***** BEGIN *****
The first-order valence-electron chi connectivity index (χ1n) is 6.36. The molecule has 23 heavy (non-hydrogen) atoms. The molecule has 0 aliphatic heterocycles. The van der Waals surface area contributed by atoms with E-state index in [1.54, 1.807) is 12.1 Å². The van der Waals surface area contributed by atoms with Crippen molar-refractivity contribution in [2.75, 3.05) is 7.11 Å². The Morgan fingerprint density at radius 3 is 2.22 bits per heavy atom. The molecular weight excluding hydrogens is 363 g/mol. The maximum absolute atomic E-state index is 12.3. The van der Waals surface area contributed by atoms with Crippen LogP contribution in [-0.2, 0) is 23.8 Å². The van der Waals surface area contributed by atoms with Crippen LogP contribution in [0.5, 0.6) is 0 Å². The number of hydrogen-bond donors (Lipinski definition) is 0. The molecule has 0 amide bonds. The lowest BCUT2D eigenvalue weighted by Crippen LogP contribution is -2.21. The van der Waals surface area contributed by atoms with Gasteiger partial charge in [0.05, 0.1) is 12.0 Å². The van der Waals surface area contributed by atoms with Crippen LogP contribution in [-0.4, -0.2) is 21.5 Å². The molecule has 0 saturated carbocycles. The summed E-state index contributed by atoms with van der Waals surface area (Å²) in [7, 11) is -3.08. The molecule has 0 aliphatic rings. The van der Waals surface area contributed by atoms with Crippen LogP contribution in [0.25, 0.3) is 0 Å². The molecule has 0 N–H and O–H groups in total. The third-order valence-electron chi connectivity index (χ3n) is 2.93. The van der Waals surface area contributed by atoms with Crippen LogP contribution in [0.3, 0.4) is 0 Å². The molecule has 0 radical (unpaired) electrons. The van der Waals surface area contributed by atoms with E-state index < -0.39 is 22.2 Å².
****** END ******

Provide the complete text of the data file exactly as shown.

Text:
The first-order valence-electron chi connectivity index (χ1n) is 6.36. The molecule has 23 heavy (non-hydrogen) atoms. The molecule has 0 aliphatic heterocycles. The van der Waals surface area contributed by atoms with E-state index in [1.54, 1.807) is 12.1 Å². The van der Waals surface area contributed by atoms with Crippen molar-refractivity contribution in [2.75, 3.05) is 7.11 Å². The Morgan fingerprint density at radius 3 is 2.22 bits per heavy atom. The molecular weight excluding hydrogens is 363 g/mol. The maximum absolute atomic E-state index is 12.3. The van der Waals surface area contributed by atoms with Crippen LogP contribution in [-0.2, 0) is 23.8 Å². The van der Waals surface area contributed by atoms with Crippen LogP contribution in [0.5, 0.6) is 0 Å². The number of hydrogen-bond donors (Lipinski definition) is 0. The molecule has 0 amide bonds. The lowest BCUT2D eigenvalue weighted by Crippen LogP contribution is -2.21. The van der Waals surface area contributed by atoms with Gasteiger partial charge in [0.05, 0.1) is 12.0 Å². The van der Waals surface area contributed by atoms with Crippen LogP contribution in [-0.4, -0.2) is 21.5 Å². The molecule has 0 saturated carbocycles. The summed E-state index contributed by atoms with van der Waals surface area (Å²) in [7, 11) is -3.08. The molecule has 0 aliphatic rings. The van der Waals surface area contributed by atoms with Crippen LogP contribution in [0.25, 0.3) is 0 Å². The molecule has 0 N–H and O–H groups in total. The third-order valence-electron chi connectivity index (χ3n) is 2.93. The van der Waals surface area contributed by atoms with Crippen LogP contribution in [0.3, 0.4) is 0 Å². The molecule has 0 radical (unpaired) electrons. The van der Waals surface area contributed by atoms with E-state index < -0.39 is 22.2 Å².